by Gigi Wood
IOWA CITY – For most retailers who run shops in downtown Iowa City during the day, it’s too early to tell whether recent city ordinances will affect sales.
At the start of June, the city enacted a ban on smoking in the pedestrian mall, a reduction in the panhandling area and changed the bar-entry age from 19 to 21 after 10 p.m. Smoking is still allowed in the alleyways of the pedestrian mall, there is a designated pathway for panhandlers through the middle of the pedestrian mall and several restaurants have received exemptions from the bar-entry age ordinance.
Matthew Theobald, manager of the Soap Opera, 119 E. College St. in the pedestrian mall, said the new ordinances have not had a huge impact on downtown yet.
“It’s way too early to have much of an impact. It’s impossible to evaluate this early,” he said.
Two years ago, he reported that the pedestrian mall became a ghost town during the flood because so many roads were closed off. Then the economy soured. His business is finally showing some signs of renewed life, he said.
“This is the first month our sales have stabilized and I think we’re going to be up for the month for the first time in two years. I don’t know if you can relate that to the economy or the weather or people saying things might improve downtown,” Mr. Theobald said.
There is one unexpected plus, he said.
“We’re very pro the 21 thing; we think the (bar and overconsumption of alcohol) situation is really out of hand,” he said. “On the upside, I haven’t had vomit in my entryway. That would be a weekly occurrence or twice weekly of vomit and urine in the entryway, and we haven’t had a single incidence of that since the ordinances went into effect. So that’s probably the first bonus.”
He said there has also been less vandalism outside the store, but that could be attributed to an increased police presence in the pedestrian mall.
“A lot of (downtown businesses) don’t have the daily impact that we have. We get our windows broken and things like that, but that’s during the evening and Iowa City is always a pleasant place to come in the summer,” Mr. Theobald said. “When your business district is your highest crime rate, there’s something wrong.”
A few doors down, at the Sheraton Iowa City Hotel, management has received little to no feedback from guests on the changes.
“The real impact will come when the students come back in the fall. Right now, during the summer it’s really quiet,” said Matt Traetow, Sheraton’s director of sales.
The hotel earlier this year closed its interior walkway down at night to the public. Before that change, hotel management often complained to the city of noise, fights and vandalism in the walkway.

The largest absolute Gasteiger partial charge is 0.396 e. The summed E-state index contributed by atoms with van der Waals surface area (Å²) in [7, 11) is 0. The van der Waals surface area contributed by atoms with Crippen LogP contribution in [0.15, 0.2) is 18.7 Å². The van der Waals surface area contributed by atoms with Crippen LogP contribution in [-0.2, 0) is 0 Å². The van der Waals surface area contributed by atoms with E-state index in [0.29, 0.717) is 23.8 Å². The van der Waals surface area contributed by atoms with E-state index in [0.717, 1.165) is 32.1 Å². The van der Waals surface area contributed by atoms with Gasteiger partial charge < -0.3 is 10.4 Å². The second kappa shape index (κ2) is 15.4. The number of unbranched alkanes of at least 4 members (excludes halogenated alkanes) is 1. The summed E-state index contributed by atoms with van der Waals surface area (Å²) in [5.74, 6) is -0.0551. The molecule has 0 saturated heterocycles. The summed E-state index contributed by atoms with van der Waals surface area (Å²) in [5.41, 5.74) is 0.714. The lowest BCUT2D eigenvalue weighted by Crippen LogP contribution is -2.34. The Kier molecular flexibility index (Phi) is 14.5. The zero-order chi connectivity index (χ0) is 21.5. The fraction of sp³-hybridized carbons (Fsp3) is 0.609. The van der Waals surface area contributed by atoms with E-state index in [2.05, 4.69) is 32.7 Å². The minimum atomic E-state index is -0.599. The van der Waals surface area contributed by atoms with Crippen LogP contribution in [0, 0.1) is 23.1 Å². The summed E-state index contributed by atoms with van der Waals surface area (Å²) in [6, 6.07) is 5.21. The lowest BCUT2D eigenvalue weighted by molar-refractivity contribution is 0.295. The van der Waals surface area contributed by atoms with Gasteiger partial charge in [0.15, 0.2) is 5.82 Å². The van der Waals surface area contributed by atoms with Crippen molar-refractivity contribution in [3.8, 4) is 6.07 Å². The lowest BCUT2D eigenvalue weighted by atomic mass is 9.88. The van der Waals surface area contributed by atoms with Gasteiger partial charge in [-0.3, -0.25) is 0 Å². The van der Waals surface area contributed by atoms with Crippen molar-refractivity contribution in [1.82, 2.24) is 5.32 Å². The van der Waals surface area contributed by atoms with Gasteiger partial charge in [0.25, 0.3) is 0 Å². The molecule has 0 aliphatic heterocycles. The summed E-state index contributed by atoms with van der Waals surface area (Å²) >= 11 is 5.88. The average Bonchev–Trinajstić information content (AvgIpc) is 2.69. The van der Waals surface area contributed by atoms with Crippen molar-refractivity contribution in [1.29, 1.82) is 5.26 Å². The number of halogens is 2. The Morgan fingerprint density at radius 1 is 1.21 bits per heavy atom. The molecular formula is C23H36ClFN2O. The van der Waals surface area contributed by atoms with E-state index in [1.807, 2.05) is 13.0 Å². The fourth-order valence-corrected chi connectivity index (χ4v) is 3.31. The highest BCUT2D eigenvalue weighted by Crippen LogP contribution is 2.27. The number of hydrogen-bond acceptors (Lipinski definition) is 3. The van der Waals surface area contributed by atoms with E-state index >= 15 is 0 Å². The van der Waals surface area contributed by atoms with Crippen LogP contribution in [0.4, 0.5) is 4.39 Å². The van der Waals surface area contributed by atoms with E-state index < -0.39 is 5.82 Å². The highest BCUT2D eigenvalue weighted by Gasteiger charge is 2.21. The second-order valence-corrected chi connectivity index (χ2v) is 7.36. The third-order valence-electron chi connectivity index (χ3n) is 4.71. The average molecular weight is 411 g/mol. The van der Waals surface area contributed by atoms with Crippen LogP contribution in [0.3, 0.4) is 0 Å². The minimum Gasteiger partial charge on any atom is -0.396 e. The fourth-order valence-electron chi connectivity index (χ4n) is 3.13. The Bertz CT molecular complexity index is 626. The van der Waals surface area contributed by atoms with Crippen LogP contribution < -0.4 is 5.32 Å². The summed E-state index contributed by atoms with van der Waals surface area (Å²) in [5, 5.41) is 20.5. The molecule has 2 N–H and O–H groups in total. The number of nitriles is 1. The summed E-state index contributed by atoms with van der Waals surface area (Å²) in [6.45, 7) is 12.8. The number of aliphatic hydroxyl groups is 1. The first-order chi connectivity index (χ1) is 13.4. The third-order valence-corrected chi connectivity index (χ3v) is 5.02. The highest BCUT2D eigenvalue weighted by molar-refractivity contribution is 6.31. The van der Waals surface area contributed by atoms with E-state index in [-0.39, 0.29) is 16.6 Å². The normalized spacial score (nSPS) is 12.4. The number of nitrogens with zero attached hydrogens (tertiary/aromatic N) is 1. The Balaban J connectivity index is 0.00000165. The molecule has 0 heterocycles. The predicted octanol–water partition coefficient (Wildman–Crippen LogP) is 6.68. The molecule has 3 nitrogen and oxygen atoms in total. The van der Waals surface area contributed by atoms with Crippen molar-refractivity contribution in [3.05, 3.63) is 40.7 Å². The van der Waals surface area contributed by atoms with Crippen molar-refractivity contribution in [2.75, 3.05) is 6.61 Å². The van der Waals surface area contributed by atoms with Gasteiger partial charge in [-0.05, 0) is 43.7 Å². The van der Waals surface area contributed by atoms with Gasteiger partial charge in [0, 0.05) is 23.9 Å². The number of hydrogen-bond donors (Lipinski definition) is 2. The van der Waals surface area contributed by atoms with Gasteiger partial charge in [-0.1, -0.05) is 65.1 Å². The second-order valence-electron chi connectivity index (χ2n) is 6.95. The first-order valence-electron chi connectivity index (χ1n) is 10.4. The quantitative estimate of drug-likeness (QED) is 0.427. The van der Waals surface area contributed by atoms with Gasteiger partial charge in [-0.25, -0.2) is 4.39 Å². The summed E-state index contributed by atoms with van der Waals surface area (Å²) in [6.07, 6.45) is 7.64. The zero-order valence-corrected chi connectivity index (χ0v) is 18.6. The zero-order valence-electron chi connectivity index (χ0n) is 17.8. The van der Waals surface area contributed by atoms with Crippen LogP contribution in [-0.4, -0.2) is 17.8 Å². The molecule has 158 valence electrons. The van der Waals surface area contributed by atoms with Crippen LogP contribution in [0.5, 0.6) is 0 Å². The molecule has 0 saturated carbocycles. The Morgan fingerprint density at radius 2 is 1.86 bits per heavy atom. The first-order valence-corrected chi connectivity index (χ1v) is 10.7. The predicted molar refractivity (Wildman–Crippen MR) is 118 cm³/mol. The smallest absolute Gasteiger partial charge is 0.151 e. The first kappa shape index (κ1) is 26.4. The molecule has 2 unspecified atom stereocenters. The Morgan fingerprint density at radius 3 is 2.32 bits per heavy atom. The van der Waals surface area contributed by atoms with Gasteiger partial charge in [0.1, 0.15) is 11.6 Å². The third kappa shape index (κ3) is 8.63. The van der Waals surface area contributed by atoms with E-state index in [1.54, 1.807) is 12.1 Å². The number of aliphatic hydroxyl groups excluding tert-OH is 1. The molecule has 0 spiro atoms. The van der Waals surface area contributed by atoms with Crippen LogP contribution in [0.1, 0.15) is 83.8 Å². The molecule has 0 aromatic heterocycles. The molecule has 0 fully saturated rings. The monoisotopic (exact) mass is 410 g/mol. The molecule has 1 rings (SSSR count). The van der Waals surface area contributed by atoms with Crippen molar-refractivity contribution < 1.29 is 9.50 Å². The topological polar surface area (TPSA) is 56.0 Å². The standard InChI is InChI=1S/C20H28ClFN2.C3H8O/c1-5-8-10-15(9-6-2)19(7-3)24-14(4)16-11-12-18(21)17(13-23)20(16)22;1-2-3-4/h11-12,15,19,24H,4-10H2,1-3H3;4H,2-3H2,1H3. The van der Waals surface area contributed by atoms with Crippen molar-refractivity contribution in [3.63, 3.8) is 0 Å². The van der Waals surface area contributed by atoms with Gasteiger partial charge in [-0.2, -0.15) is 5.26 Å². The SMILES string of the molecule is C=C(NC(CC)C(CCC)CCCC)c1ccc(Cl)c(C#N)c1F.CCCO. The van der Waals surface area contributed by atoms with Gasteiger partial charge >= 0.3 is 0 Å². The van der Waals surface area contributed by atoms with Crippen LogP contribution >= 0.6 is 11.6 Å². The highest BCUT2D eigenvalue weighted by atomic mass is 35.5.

“With us closing the concourse down, that really slowed the traffic through the hotel. We felt the impact at that point,” he said.
Further north in the pedestrian mall, the plaza is quieter, said Rita Jain, owner of Textiles, 109 S. Dubuque St.
“It seems calmer outside the store, and I don’t know if that’s the new laws or if we’re having nicer weather. It definitely seems calmer to me,” she said.
Sales were up in April, May and June over the previous year, which she hopes continues. Customers have not mentioned the changes downtown yet, she said.
“A lot of our customers in the summer are people from out of town who don’t know the normal experience downtown. I had complaints before everything happened with people being harassed by panhandlers and such,” Ms. Jain said. “But I haven’t had anybody say anything yet (since the changes).”
City Councilor Terry Dickens, who is a co-owner of Herteen and Stocker Jewelers, 101 S. Dubuque St. said he has noticed a difference downtown. He voted in favor of the changes.
“It’s much cleaner, much quieter and I noticed that more people are actually using it, sitting out with their computers, reading. It’s kind of a nice change,” he said. “There’s not as much trash left every morning. I’d come in and we used to have to go out and pick it up and we haven’t had to do that. So overall, I’d say it’s been a big plus.”
Although the summers are slower for the jewelry store, employees would still clean up vomit and vandalism in June and July.
“We haven’t had any since June 1 when the bars went 21,” Mr. Dickens said.
Around the corner, Joni Schrup, owner of Discerning Eye, 119 E. Washington St., said she personally enjoys the pedestrian mall more since the changes, but her customers have not expressed an opinion.
For me, just walking through the ped mall during the day, I think it’s a little more user-friendly,” she said. “We don’t have a bar on our side of the street so we don’t have problems (with vandalism and vomit). I have noticed fewer cigarette butts to sweep up in the morning.”
Catherine Champion, who owns Catherine’s boutique at 7 S. Dubuque St. and Catherine’s Cheap and Chic, 105 S. Dubuque St., said she has not noticed a change at Catherine’s and is unsure about changes at Cheap and Chic.
“Honestly I’ve noticed nothing,” she said.
A petition was filed in opposition to the bar-entry age change; residents will vote on the issue in November.